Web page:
Work Begins to Expand Key Texas-Mexico Entry for Trucks

Anzalduas Port of Entry Completion Expected in 11 Months
Anzalduas Land Port of Entry
Anzalduas Land Port of Entry by U.S. General Services Administration

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Construction at a Texas-Mexico border crossing has begun on a new commercial inspection and processing facility to make it easier and faster for truckers to bring freight through Anzalduas Port of Entry.

After expected completion in 11 months, the Anzalduas International Bridge and U.S.-Mexico land entry port will fully support commercial cargo. Currently, it only receives empty cargo trucks traveling southbound.

New operational facilities there will relieve congestion and pressure at the only commercial bridge (the Pharr-Reynosa International Bridge) in the Hidalgo region with Mexico, where an average of 9,300 commercial trucks per week experience long lines waiting some 100 minutes to pass through during peak traffic times.

Currently at the Anzalduas land entry port, from 2,500 to 5,000 commercial vehicles daily pass through the 14-year-old bridge, which is located on the U.S. side near 250 manufacturing enterprises. On the Mexican side is a 775-acre foreign trade zone with 150 factories manufacturing cellphone parts, home appliances, medical equipment and electronics components needed in U.S. products.

“With the continued increase of imports from Mexico, having these additional spaces and improvements will have a significant positive impact on our ability to expedite the processing time and get shipments on their way into U.S. commerce,” Carlos Rodriguez, director of the Hidalgo/Pharr/Anzalduas Port of Entry, said recently.

The project will create needed infrastructure improvements and provide facilities to enable processing of trucks fully laden traveling in both directions on the bridge.

New southbound facilities will be located on the west side of the bridge’s land port of entry. Work includes upgrading an empty commercial inspection area and completing access roads, a primary outbound inspection booth, eight commercial secondary inspection bays, exits and a control booth. It also will have an export/cargo processing office.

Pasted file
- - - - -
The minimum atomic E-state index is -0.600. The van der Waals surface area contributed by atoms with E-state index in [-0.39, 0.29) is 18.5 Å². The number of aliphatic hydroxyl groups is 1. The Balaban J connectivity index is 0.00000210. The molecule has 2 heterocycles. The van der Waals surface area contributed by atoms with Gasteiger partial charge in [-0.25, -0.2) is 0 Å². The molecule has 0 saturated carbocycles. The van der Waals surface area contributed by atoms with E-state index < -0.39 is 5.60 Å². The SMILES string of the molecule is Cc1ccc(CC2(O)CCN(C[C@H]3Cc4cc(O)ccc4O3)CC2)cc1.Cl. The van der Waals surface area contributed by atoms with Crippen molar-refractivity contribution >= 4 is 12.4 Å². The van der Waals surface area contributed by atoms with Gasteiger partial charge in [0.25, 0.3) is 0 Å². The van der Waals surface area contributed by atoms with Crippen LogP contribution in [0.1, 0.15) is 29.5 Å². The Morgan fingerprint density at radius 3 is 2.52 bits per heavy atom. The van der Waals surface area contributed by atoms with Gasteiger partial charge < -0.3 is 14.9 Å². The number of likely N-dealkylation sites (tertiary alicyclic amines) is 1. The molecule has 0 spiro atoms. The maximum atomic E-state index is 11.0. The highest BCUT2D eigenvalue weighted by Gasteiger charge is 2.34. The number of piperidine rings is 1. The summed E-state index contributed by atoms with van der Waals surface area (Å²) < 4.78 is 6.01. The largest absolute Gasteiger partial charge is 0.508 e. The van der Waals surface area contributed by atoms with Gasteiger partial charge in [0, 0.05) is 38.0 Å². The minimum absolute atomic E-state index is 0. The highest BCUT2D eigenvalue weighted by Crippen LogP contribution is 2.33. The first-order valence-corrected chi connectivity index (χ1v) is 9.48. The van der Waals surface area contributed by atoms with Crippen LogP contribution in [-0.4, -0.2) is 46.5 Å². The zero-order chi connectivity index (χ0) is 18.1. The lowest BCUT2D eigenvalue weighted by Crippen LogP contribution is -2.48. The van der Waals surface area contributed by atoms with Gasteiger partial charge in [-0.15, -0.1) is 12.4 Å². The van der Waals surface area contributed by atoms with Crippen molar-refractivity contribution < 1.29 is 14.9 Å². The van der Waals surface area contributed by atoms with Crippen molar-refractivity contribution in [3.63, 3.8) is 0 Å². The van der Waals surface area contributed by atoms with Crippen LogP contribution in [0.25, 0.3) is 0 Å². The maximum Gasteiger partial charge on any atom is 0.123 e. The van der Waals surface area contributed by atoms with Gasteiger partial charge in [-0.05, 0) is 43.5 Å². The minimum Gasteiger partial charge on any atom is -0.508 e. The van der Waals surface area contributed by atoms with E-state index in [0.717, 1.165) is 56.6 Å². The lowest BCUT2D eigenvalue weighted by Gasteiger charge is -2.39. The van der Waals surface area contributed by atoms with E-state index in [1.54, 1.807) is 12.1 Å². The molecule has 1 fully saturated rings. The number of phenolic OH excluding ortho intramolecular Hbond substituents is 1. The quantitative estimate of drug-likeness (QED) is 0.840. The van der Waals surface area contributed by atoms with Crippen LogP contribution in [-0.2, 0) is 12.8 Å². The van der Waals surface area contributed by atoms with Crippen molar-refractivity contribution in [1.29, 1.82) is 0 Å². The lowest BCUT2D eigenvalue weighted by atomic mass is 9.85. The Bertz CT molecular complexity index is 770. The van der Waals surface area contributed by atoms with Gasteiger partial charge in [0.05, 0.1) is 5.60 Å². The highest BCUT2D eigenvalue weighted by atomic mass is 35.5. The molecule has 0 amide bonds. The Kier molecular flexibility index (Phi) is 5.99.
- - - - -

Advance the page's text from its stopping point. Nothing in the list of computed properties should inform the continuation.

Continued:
The northbound side, to be relocated on the east side of the land port of entry, will feature Unified Cargo Processing technology to help U.S. and Mexican customs officers inspect incoming cargo and expedite its clearance. Advanced pre-primary nonintrusive inspection technology will be deployed. The area will have 30 secondary inspection bays, cargo processing and administrative offices, an operations command center, a Free and Secure Trade (FAST) lane dedicated for the Customs-Trade Partnership Against Terrorism, a hazmat facility and a U.S. Department of Transportation inspection facility.

Participants in the project are the General Services Administration, U.S. Customs and Border Protection and the Anzalduas International Bridge Board.

The project is being funded with a $25 million DOT infrastructure grant, a $22 million grant from the Texas Department of Transportation and a $63 million loan to the Texas city of McAllen. The city received the loan from the North American Development Bank, a financial institution from U.S. and Mexican governments that provides financial support on infrastructure projects benefiting people from both countries.

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“The city of McAllen and the Anzalduas International Bridge Board remain committed to working with our federal partners to identify and implement innovative methods to expedite traffic and trade at our international port of entry, making border crossings and inspections function more effectively while helping our trade partners process and cross their goods more efficiently,” said Javier Villalobos, mayor of McAllen and chair of the Anzalduas International Bridge Board.

Last June, the bridge board helped complete a lane expansion project at the Anzalduas land port of entry. The project involved pavement improvements with a 45-foot taper dedicated for a through lane and restriping the road to help decrease wait times there.